New Zealand State Honours - The Order of New Zealand
About the Order of New Zealand
Her Majesty Queen Elizabeth II established the Order of New Zealand (ONZ) in 1987 as a distinctive New Zealand honour. The Order is the highest New Zealand honour. The Order is awarded to recognise outstanding service to the people of New Zealand in a civil or military capacity. It is a single-class Order restricted to 20 living Ordinary Members, however, Additional and Honorary Members may also be appointed. Members of the Order are entitled to use the post-nominal 'ONZ' after their names.
The badge of the Order consists of an oval medallion in gold and coloured enamels, bearing in the centre the design of the shield of the New Zealand Coat of Arms within a Kôwhaiwhai rafter pattern. The ribbon is red ochre (kôkôwai) with a narrow white stripe towards either edge. The badge of the Order is worn around the neck
The badge must be returned to the Crown on the death of the holder or on the holder ceasing to be a member of the Order. The badge is then passed to another appointee to the order. More information on the Order of New Zealand is available at the New Zealand Honours Secretariat website.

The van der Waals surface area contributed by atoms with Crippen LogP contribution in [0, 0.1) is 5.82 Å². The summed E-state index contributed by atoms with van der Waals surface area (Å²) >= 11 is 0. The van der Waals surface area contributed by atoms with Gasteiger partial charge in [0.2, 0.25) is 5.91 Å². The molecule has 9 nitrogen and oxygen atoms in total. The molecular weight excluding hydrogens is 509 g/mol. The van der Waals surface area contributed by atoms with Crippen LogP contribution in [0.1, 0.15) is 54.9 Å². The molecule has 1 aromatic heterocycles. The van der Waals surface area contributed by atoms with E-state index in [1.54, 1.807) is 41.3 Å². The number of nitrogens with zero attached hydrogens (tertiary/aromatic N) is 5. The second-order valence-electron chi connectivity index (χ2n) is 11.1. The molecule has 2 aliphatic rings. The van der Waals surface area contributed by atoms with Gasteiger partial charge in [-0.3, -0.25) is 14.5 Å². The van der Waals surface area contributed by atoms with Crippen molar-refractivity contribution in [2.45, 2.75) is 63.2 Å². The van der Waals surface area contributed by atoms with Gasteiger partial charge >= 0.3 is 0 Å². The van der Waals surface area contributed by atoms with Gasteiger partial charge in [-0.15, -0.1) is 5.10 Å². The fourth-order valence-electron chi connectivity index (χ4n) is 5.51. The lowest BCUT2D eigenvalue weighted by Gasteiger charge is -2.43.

All New Zealand State Honours are instituted under a Royal Warrant signed by Her Majesty Queen Elizabeth II as The Queen of New Zealand. More information on New Zealand State Honours is available at the New Zealand Honours Secretariat web site.
State Honours do not usually have separate Regulations. Instructions for the administration of the Order or Honour are usually included in the Royal Warrant. The composite document containing the Royal Warrant and Instructions is usually referred to as the Statutes of the Order.
Clasps and Bars
There are no clasps or bars associated with this honour.
Order of Wear
The position of this honour in the Wearing of Medals in New Zealand Table can be viewed here.
List of Members of the Order of New Zealand
The New Zealand Honours Secretariat maintains a complete list of living and deceased members of the Order of New Zealand.